408911 Plasmonic Nanocomposites for Laser Tissue Welding of Ex Vivo Porcine Intestine

Sunday, November 8, 2015: 4:42 PM
251A (Salt Palace Convention Center)
Russell Urie1, Kaushal Rege1, Michael Jaffe2 and Sana Quraishi3, (1)Arizona State University, Tempe, AZ, (2)Veterinary Medicine, Midwestern University, Glendale, AZ, (3)Chemical Engineering, Arizona State University, Tempe, AZ

Laser tissue welding is a surgical treatment to fuse apposing tissue as a suture-free alternative. An exogenous chromophore within a protein matrix, known as the “solder”, exposed to laser radiation generates heat to seal native tissue proteins. In this work, plasmonic gold nanorods were embedded within compressed collagen hydrogels, and these nanocomposites were placed over incisions in porcine intestine. The mechanical properties of the gold nanorod-collagen nanocomposites were modulated to minimize the mechanical mismatch with the tissue. Near infrared laser exposure resulted temperatures sufficient to seal the incised tissue while minimizing peripheral tissue damage. As high as 68% of the ultimate tensile strength and 48% of the burst pressure of native tissue was retained by laser treatment of the tissue with gold nanorod-collagen nanosolders, using much lower laser power densities than in previous laser tissue welding research.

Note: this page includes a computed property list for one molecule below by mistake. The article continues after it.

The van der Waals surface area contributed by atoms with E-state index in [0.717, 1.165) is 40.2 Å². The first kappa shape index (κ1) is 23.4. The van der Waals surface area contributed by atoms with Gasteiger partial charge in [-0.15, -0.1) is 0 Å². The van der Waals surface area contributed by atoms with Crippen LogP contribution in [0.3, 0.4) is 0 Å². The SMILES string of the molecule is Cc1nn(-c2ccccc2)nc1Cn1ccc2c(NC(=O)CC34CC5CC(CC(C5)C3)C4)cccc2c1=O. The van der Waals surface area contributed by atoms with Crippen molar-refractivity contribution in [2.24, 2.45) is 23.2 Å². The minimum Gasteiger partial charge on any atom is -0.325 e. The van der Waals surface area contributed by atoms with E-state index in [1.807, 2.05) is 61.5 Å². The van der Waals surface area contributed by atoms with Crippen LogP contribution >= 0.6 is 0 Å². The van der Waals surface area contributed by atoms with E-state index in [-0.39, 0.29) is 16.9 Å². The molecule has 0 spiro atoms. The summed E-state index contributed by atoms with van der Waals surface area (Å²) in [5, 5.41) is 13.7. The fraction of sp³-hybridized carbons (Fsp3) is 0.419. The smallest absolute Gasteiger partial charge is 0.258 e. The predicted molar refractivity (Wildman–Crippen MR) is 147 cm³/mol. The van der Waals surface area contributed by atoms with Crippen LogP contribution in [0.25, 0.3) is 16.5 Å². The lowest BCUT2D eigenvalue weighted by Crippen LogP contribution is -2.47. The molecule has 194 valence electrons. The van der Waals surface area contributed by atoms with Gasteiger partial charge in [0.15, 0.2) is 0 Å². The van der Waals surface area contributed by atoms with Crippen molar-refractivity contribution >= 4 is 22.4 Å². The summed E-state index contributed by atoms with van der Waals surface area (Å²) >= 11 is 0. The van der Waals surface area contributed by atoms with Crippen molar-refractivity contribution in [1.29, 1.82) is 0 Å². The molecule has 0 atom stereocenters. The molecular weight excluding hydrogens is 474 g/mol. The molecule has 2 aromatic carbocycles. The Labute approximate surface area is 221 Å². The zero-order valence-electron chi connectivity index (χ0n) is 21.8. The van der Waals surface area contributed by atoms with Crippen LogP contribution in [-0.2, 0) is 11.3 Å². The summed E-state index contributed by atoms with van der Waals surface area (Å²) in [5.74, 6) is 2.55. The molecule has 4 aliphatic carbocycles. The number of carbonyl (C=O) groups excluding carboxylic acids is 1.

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See more of this Session: Biomaterials I
See more of this Group/Topical: Materials Engineering and Sciences Division